|Publication number||US6265075 B1|
|Application number||US 09/357,574|
|Publication date||Jul 24, 2001|
|Filing date||Jul 20, 1999|
|Priority date||Jul 20, 1999|
|Publication number||09357574, 357574, US 6265075 B1, US 6265075B1, US-B1-6265075, US6265075 B1, US6265075B1|
|Inventors||David Anton Klueppel, Voya R. Markovich, Thomas Richard Miller, Timothy L. Wells, William Earl Wilson|
|Original Assignee||International Business Machines Corporation|
|Export Citation||BiBTeX, EndNote, RefMan|
|Patent Citations (32), Non-Patent Citations (1), Referenced by (11), Classifications (32), Legal Events (7)|
|External Links: USPTO, USPTO Assignment, Espacenet|
The present invention relates to circuitized semiconductor structures and especially to structures having enhanced copper adhesion. The present invention makes it possible to provide fine line circuitized substrate structures. The present invention also provides a method for fabricating the circuitized semiconductor structure.
In the manufacture of circuitized semiconductor carrier structures, a dielectric sheet material is employed as the substrate. A conductive circuit pattern is provided on one or both of the major surfaces of the substrate.
A conductive pattern can be formed on the surface of the substrate using a variety of known techniques. These known techniques include the subtractive technique, where a layer of copper is etched to form the desired circuit pattern, the EDR (electroless direct bond) technique, where copper is electrolessly plated directly on the surface of the substrate in the desired pattern, and the peel-apart technique, where the desired circuit pattern is plated up from a thin layer of peel-apart copper.
If it is desired to use the EDB technique, it is necessary to plate directly on the surface of the substrate.
Since the dielectric substrate is nonconductive, in order to plate on the substrate, the substrate must be seeded or catalyzed prior to the deposition of metal onto the substrate.
The electroless plating of copper onto a substrate is well-known in the art. For instance, an electroless or autocatalytic copper plating bath usually contains a cupric salt, a reducing agent for the cupric salt, a chelating or complexing agent, and a pH adjustor. In addition, if the surface being plated is not already catalytic for the deposition of the desired metal, a suitable catalyst is deposited onto the surface prior to contact with the plating bath. Among the more widely employed procedures for catalyzing a surface is the use of stannous chloride sensitizing solution and a palladium chloride activator to form a layer of metallic palladium particles.
Although the technology relative to electroless copper plating is continually being improved, there still remains room for additional improvement. Certain problems are specially pronounced when preparing structures having very fine line (down to 0.5 mil lines and 0.5 mil spaces) circuitization. The fine features typically have only been created for very short distances and only when needed for escaping a tight grid (down to 0.5 mm) pitch. Several problems currently exist that prohibit using thin film circuitization for global wiring on, for instance, rigid PWB (printed wire board).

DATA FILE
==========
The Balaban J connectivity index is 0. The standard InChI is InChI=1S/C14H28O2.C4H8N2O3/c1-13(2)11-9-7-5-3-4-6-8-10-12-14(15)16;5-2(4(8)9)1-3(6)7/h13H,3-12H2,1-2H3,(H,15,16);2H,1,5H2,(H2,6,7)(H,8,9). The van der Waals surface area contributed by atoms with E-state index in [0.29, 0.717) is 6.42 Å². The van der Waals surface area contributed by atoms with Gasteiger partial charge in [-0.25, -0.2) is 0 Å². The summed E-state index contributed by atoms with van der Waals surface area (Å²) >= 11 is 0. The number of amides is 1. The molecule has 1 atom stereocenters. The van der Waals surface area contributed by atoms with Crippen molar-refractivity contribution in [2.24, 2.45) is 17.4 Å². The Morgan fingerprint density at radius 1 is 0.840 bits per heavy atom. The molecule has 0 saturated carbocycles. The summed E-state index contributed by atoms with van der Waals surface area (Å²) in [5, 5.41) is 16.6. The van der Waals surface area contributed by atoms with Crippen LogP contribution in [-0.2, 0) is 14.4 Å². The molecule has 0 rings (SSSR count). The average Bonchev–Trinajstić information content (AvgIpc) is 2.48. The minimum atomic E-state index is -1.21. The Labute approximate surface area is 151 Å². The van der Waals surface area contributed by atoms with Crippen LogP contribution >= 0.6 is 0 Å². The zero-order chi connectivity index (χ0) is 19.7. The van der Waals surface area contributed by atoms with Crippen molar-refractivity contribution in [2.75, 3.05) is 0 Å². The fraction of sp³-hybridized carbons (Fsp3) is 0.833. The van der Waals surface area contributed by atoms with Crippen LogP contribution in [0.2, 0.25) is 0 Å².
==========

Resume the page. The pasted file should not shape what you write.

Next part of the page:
The main problems are adhesion of the copper circuit to the laminate over long lengths (one inch or greater), insulation resistance between circuits as lines per channel increase, cross-sectional area of the circuits are limited with current techniques so that resistance losses prevent global wiring and use of current techniques is limited for build-up layers.
The present invention provides structures exhibiting high copper circuitry to substrate adhesion. Moreover, the present invention provides for excellent insulation resistance protection. The present invention also makes it possible to achieve long circuit lengths at a high density for global wiring. The present invention permits global wiring for a very dense and high I/O package.
More specifically, the present invention provides a circuitized semiconductor structure which comprises:
a layer of dielectric material;
a catalyst seed layer located on the layer of dielectric material;
a layer of photoimageable dielectric material on the catalyst seed layer and having openings therein for exposing portions of the catalyst seed layer;
a layer of nickel deposited in the openings of the layer of photoimageable dielectric material and on top of the catalyst seed layer; and
a layer of copper plating in the openings and over the layer of nickel and being coplanar with the top of the layer of photoimageable dielectric material.
The present invention also relates to fabricating the above disclosed circuitized semiconductor structure. The method comprises:
providing a layer of dielectric material;
depositing a catalyst seed layer on the layer of dielectric material;